Victorian children’s tricycles were often built in the form of a horse. With the popularity of cowboy costumes for kids, particularly after the success of movies and TV series featuring Roy Rogers, Hopalong Cassidy, Gene Autry and the Lone Ranger, it may seem surprising that more accessories were not available for kids to turn their bicycles and tricycles into pretend horses.
However, the concept of a horse head on a bicycle or tricycle was subject to various patents, and this prevented most such accessories being sold. Only two sets appear to have been put onto the market. If a child wanted a ‘horse tricycle’ their parents had to buy one of the expensive models built specially by the tricycle manufacturers (see below) rather than cheaply accessorising their own.
You can see the Fernstrom horse head cycle attachment patent futher down the page.
1940s Garton Streamliner Tricycle
with Texas Bronc Accessory Horse Head and Saddle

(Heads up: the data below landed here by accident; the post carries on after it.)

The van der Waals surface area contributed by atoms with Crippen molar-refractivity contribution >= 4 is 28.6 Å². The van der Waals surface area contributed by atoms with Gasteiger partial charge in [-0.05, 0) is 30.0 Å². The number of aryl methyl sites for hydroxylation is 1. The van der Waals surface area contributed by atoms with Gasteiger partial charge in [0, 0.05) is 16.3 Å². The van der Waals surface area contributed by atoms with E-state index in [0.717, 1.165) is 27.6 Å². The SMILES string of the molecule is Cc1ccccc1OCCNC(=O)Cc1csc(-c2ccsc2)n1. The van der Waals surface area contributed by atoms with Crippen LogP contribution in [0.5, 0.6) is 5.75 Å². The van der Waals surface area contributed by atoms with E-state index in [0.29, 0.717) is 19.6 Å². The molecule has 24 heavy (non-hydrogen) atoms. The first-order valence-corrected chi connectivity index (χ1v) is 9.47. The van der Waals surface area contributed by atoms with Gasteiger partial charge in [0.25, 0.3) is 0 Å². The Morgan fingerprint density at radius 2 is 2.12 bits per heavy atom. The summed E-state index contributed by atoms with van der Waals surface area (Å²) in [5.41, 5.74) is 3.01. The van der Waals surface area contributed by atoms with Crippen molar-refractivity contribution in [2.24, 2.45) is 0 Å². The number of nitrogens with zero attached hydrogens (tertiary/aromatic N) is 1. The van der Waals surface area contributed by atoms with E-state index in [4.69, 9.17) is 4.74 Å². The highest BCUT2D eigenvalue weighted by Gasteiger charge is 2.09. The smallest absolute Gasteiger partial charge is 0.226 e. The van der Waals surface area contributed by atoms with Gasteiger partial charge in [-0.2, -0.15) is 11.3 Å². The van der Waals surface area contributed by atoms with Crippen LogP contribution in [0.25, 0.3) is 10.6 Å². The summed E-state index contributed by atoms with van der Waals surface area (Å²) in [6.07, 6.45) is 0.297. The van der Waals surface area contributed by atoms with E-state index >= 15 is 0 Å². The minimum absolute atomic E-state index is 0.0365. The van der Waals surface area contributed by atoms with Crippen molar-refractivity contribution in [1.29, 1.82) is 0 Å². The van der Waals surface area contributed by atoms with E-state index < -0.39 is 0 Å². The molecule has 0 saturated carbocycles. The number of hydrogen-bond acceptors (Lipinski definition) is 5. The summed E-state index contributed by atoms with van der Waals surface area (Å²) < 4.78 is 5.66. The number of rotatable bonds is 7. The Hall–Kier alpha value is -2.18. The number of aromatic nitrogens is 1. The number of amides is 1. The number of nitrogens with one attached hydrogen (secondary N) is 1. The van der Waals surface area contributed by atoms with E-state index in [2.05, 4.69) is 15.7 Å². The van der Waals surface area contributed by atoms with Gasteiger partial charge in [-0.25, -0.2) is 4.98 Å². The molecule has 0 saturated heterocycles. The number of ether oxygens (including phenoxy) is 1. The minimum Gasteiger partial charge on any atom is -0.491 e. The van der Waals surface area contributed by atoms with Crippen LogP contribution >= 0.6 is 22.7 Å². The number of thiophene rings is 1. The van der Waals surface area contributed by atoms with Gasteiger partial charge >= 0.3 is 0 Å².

16″ Front wheel; 10″ Rear Wheels
The Garton Streamliner tricycle is in excellent original unrestored condition. The paintwork is well-preserved and the tyres and pedals appear nearly new. The 3/4″ juvenile size torpedo grips are attractive and it retains its rear hub caps.
Cowboys were extremely popular at this time, and cowboy outfits were the favourite costume for kids to dress up. The ‘Texas Bronc’ horse head and saddle fitted to this tricycle is a rare accessory used to ‘westernise’ a child’s tricycle or bicycle.
1950s TEXAS BRONC
Southern Toy Mfg Co, Waco, Texas
BALTZ V. BOTTO, (W.D.TENN. 1956)
4. Defendant, Southern Toy Manufacturing Co., is a Texas corporation having its principal office and place of business at Waco, Texas, and is the manufacturer of the “Texas Bronc” and other spring-suspended hobby horses complained of in Civil Action No. 2738, typical models of which are portrayed in Pltfs. Exs. W-3, W-16, W-12, W-13 and W-14, and is selling and has sold said spring-suspended horses within this district within six years prior to the filing of the complaint in this action.
15. Plaintiff, Wonder Products Company, and its predecessors, have made minor changes in the structure and design of its various commercial spring-suspended horses sold as the regular “Wonder Horse,” the “Wonder Horse DeLuxe”, the “Wonder Mare”, and the “Wonder Pony” and have paid royalties to Baltz under the exclusive license on all such models of spring-suspended hobby horses, said royalties totalling $239,849.41, from May 1, 1949 through December 31, 1955.
Texas Bronc court case thanks to – https://casetext.com/case/baltz-v-botto